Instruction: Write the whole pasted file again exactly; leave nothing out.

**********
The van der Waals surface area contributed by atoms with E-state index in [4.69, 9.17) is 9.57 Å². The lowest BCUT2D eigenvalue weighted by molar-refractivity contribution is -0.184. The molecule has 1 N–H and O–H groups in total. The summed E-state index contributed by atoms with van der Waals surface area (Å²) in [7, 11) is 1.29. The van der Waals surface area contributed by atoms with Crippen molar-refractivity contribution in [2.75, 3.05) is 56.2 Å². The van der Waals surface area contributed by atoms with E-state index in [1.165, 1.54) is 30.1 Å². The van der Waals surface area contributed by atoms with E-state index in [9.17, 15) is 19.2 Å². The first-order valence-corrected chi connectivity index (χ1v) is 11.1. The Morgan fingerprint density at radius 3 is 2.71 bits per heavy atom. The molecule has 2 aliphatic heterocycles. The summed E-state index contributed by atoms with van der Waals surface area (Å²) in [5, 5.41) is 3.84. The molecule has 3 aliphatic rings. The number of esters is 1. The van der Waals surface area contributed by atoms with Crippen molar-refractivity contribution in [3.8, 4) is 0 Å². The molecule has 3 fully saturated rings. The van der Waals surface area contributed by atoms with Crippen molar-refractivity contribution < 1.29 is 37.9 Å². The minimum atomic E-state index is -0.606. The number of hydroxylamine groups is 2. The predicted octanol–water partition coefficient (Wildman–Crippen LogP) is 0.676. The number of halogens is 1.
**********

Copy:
The van der Waals surface area contributed by atoms with E-state index in [4.69, 9.17) is 9.57 Å². The lowest BCUT2D eigenvalue weighted by molar-refractivity contribution is -0.184. The molecule has 1 N–H and O–H groups in total. The summed E-state index contributed by atoms with van der Waals surface area (Å²) in [7, 11) is 1.29. The van der Waals surface area contributed by atoms with Crippen molar-refractivity contribution in [2.75, 3.05) is 56.2 Å². The van der Waals surface area contributed by atoms with E-state index in [1.165, 1.54) is 30.1 Å². The van der Waals surface area contributed by atoms with E-state index in [9.17, 15) is 19.2 Å². The first-order valence-corrected chi connectivity index (χ1v) is 11.1. The Morgan fingerprint density at radius 3 is 2.71 bits per heavy atom. The molecule has 2 aliphatic heterocycles. The summed E-state index contributed by atoms with van der Waals surface area (Å²) in [5, 5.41) is 3.84. The molecule has 3 aliphatic rings. The number of esters is 1. The van der Waals surface area contributed by atoms with Crippen molar-refractivity contribution in [3.8, 4) is 0 Å². The molecule has 3 fully saturated rings. The van der Waals surface area contributed by atoms with Crippen molar-refractivity contribution < 1.29 is 37.9 Å². The minimum atomic E-state index is -0.606. The number of hydroxylamine groups is 2. The predicted octanol–water partition coefficient (Wildman–Crippen LogP) is 0.676. The number of halogens is 1.